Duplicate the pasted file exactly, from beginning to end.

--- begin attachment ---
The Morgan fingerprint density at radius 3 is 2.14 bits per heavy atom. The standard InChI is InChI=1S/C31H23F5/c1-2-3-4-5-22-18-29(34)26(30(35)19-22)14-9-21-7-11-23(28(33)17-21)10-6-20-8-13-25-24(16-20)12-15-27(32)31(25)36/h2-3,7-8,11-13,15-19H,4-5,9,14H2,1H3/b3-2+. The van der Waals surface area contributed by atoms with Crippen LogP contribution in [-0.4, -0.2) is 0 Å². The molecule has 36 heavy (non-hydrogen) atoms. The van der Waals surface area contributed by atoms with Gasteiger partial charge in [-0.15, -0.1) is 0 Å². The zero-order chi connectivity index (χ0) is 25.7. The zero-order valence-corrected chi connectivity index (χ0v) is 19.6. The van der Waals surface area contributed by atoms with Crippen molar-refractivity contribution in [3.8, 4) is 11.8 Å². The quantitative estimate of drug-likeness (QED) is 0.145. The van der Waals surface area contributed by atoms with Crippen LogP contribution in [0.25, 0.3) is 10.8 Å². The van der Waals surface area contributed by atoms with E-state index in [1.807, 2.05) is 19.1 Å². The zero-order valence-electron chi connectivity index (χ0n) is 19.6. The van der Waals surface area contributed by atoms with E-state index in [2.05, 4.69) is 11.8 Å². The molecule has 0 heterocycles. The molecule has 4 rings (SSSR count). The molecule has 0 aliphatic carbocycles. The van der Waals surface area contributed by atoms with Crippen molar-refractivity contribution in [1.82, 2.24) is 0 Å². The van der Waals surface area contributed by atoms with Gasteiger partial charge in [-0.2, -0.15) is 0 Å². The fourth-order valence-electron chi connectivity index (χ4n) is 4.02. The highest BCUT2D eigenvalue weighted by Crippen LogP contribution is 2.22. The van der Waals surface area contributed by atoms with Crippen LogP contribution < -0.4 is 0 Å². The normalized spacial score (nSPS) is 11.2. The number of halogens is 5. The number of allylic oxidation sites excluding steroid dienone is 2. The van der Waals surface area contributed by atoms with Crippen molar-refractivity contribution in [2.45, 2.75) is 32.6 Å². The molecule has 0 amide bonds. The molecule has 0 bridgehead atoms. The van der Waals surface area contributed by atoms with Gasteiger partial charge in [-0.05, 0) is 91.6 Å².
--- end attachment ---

The Morgan fingerprint density at radius 3 is 2.14 bits per heavy atom. The standard InChI is InChI=1S/C31H23F5/c1-2-3-4-5-22-18-29(34)26(30(35)19-22)14-9-21-7-11-23(28(33)17-21)10-6-20-8-13-25-24(16-20)12-15-27(32)31(25)36/h2-3,7-8,11-13,15-19H,4-5,9,14H2,1H3/b3-2+. The van der Waals surface area contributed by atoms with Crippen LogP contribution in [-0.4, -0.2) is 0 Å². The molecule has 36 heavy (non-hydrogen) atoms. The van der Waals surface area contributed by atoms with Gasteiger partial charge in [-0.15, -0.1) is 0 Å². The zero-order chi connectivity index (χ0) is 25.7. The zero-order valence-corrected chi connectivity index (χ0v) is 19.6. The van der Waals surface area contributed by atoms with Crippen molar-refractivity contribution in [3.8, 4) is 11.8 Å². The quantitative estimate of drug-likeness (QED) is 0.145. The van der Waals surface area contributed by atoms with Crippen LogP contribution in [0.25, 0.3) is 10.8 Å². The van der Waals surface area contributed by atoms with E-state index in [1.807, 2.05) is 19.1 Å². The zero-order valence-electron chi connectivity index (χ0n) is 19.6. The van der Waals surface area contributed by atoms with E-state index in [2.05, 4.69) is 11.8 Å². The molecule has 0 heterocycles. The molecule has 4 rings (SSSR count). The molecule has 0 aliphatic carbocycles. The van der Waals surface area contributed by atoms with Crippen molar-refractivity contribution in [1.82, 2.24) is 0 Å². The van der Waals surface area contributed by atoms with Gasteiger partial charge in [-0.2, -0.15) is 0 Å². The fourth-order valence-electron chi connectivity index (χ4n) is 4.02. The highest BCUT2D eigenvalue weighted by Crippen LogP contribution is 2.22. The van der Waals surface area contributed by atoms with Crippen LogP contribution < -0.4 is 0 Å². The normalized spacial score (nSPS) is 11.2. The number of halogens is 5. The number of allylic oxidation sites excluding steroid dienone is 2. The van der Waals surface area contributed by atoms with Crippen molar-refractivity contribution in [2.45, 2.75) is 32.6 Å². The molecule has 0 amide bonds. The molecule has 0 bridgehead atoms. The van der Waals surface area contributed by atoms with Gasteiger partial charge in [-0.05, 0) is 91.6 Å².